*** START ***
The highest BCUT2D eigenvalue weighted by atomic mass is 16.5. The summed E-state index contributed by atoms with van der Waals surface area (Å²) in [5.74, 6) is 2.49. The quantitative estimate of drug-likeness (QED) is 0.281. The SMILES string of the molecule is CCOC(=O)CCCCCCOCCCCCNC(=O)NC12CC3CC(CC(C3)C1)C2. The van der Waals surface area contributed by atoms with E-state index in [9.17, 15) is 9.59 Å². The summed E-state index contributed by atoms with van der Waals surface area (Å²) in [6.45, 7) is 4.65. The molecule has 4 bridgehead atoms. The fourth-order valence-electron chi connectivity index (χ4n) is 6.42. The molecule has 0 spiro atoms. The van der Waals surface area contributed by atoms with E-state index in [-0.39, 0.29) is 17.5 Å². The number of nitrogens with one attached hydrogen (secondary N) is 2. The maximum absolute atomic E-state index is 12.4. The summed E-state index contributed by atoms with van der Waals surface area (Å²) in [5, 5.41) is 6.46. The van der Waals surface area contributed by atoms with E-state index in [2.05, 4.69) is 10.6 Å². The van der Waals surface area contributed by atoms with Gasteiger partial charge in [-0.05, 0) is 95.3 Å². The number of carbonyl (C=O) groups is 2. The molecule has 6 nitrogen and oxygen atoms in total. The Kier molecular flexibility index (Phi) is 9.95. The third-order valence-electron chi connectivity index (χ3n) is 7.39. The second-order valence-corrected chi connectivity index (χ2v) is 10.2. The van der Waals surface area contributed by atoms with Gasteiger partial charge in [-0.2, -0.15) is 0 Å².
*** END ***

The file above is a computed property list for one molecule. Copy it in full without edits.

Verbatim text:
The highest BCUT2D eigenvalue weighted by atomic mass is 16.5. The summed E-state index contributed by atoms with van der Waals surface area (Å²) in [5.74, 6) is 2.49. The quantitative estimate of drug-likeness (QED) is 0.281. The SMILES string of the molecule is CCOC(=O)CCCCCCOCCCCCNC(=O)NC12CC3CC(CC(C3)C1)C2. The van der Waals surface area contributed by atoms with E-state index in [9.17, 15) is 9.59 Å². The summed E-state index contributed by atoms with van der Waals surface area (Å²) in [6.45, 7) is 4.65. The molecule has 4 bridgehead atoms. The fourth-order valence-electron chi connectivity index (χ4n) is 6.42. The molecule has 0 spiro atoms. The van der Waals surface area contributed by atoms with E-state index in [-0.39, 0.29) is 17.5 Å². The number of nitrogens with one attached hydrogen (secondary N) is 2. The maximum absolute atomic E-state index is 12.4. The summed E-state index contributed by atoms with van der Waals surface area (Å²) in [5, 5.41) is 6.46. The van der Waals surface area contributed by atoms with E-state index in [2.05, 4.69) is 10.6 Å². The van der Waals surface area contributed by atoms with Gasteiger partial charge in [-0.05, 0) is 95.3 Å². The number of carbonyl (C=O) groups is 2. The molecule has 6 nitrogen and oxygen atoms in total. The Kier molecular flexibility index (Phi) is 9.95. The third-order valence-electron chi connectivity index (χ3n) is 7.39. The second-order valence-corrected chi connectivity index (χ2v) is 10.2. The van der Waals surface area contributed by atoms with Gasteiger partial charge in [-0.2, -0.15) is 0 Å².